The plugins paragraph here states this:
Functionality not related to the customisation of visual aspects of a theme must be added via plugins as much as possible. For example: Allowed in theme: Theme options frameworks Page builders Must be in plugin: Custom Post Types Shortcodes Themes may not create custom database tables. If a custom database table is absolutely necessary for some certain functionality, it should be implemented in the plugin that provides the functionality. Ideally, using WordPress’ built-in data structure would be preferable.
Let’s say i have a “recipies” template ( single-recipies.php ) in the theme for the “recipies” custom post type, do i have to create a plugin that registers custom post type, related taxonomies and custom fields?
I would like clarification on this as well, thanks!
Yes, you should put custom post types in a plugin, makes it easier to maintain.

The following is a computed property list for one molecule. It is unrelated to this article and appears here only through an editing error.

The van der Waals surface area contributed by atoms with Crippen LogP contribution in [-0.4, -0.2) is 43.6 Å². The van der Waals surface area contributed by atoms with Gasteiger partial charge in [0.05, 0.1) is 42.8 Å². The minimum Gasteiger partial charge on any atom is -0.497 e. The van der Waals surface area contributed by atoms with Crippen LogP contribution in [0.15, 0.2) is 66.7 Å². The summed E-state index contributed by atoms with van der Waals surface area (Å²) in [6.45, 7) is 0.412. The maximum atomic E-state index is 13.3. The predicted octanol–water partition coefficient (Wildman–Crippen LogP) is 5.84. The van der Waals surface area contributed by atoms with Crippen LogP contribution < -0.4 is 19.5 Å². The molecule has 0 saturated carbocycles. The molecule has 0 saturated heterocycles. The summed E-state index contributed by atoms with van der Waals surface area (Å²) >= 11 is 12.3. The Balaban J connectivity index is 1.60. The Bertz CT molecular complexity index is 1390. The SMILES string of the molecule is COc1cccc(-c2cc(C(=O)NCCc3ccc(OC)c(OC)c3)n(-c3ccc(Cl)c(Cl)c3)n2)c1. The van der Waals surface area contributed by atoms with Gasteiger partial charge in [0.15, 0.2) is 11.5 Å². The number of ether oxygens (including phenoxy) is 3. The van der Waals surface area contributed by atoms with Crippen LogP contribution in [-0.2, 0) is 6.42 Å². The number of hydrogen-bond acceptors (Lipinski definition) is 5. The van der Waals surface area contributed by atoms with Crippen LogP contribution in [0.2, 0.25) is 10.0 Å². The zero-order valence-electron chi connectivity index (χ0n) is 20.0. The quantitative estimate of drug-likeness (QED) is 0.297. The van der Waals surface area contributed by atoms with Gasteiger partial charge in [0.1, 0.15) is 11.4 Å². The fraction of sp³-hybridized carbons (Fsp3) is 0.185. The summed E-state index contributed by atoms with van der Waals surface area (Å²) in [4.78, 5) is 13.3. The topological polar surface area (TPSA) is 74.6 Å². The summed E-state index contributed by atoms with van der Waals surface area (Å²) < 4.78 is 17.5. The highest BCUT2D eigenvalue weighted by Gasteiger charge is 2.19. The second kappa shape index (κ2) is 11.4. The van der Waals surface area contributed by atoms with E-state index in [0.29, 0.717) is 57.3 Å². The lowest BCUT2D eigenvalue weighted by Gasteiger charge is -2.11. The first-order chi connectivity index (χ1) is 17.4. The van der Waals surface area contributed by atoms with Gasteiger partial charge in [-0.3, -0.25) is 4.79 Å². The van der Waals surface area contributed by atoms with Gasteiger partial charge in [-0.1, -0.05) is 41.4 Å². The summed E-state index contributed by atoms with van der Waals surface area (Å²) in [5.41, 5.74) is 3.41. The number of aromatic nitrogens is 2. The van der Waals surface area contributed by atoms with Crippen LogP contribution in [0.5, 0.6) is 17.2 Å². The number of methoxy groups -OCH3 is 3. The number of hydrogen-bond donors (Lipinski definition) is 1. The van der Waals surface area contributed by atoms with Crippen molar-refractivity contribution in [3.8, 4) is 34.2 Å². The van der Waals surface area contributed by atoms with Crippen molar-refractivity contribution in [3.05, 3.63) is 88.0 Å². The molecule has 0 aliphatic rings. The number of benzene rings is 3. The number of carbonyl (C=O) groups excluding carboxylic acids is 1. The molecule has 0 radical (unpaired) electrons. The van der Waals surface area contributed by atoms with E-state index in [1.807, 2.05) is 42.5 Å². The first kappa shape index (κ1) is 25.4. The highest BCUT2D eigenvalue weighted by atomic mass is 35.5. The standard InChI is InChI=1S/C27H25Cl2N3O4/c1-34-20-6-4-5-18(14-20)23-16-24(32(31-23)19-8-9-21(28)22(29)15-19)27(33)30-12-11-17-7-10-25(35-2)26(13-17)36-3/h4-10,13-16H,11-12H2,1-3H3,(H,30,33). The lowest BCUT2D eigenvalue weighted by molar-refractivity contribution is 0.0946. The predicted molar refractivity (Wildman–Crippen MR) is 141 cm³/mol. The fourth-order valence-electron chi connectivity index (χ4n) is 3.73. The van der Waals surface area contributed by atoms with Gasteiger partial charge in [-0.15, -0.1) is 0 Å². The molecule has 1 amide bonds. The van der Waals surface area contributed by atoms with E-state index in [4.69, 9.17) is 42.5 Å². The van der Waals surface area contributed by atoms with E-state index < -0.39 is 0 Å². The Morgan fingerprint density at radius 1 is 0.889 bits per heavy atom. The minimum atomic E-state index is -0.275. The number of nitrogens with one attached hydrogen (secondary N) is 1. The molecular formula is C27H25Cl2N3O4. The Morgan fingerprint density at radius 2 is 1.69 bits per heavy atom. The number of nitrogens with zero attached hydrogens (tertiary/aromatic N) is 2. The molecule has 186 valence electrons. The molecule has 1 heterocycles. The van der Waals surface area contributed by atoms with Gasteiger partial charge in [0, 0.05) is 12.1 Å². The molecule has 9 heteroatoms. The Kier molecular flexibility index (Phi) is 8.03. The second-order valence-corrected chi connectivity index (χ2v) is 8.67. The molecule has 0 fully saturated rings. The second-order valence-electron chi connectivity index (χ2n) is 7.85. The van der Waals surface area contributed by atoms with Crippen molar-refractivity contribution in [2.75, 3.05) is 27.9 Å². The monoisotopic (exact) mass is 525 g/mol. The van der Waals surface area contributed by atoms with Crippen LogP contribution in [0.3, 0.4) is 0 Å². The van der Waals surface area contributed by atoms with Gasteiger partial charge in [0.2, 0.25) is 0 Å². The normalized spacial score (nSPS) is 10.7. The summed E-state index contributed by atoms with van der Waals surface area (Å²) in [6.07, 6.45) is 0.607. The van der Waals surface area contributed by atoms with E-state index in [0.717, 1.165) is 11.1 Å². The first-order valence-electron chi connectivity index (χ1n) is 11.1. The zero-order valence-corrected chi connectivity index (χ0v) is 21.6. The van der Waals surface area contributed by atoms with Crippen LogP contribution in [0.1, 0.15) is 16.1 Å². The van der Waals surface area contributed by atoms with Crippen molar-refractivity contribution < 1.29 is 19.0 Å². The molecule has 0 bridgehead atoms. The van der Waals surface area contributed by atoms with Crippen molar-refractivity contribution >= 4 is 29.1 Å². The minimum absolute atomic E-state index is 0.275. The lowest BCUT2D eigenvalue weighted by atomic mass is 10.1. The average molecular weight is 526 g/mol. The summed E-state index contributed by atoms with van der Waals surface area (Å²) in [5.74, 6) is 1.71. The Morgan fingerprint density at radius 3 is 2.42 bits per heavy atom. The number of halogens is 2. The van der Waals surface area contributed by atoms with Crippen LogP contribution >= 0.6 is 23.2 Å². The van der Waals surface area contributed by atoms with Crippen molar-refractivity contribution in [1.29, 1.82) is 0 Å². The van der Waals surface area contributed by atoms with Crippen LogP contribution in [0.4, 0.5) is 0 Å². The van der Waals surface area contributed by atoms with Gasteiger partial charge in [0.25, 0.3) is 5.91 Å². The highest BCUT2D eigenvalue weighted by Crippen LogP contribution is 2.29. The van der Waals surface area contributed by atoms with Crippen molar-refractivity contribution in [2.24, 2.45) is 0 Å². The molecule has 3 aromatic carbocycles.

Yep. That is exactly what you should do. All things functional in plugins, all visuals, including frontend, in theme.
As I understand, the purpose of placing portfolio CPTs to a plugin is that the buyer will be able to use the existing portfolio when he/she switches themes without having to re-create it’s portfolio. In order to achieve that an author must create the plugin to work with default WP themes as well (this makes sense to me). I get this, buyers will be more open on the idea of switching themes, therefore they will buy more.
However, the theme that I’m currently working at has a portfolio with some special features (full width/heigh, animations that depend on that…), switching to another theme will most certainly crash the the portfolio.
The second concern is: in order my portfolio plugin to work properly with other themes, it will have to register/load the same fonts as the theme does .
My real question is: If we move portfolio (CPT) to a plugin, is this plugin required to work well with other themes? I believe the answer would be “yes” since I can’t make any sense of it otherwise.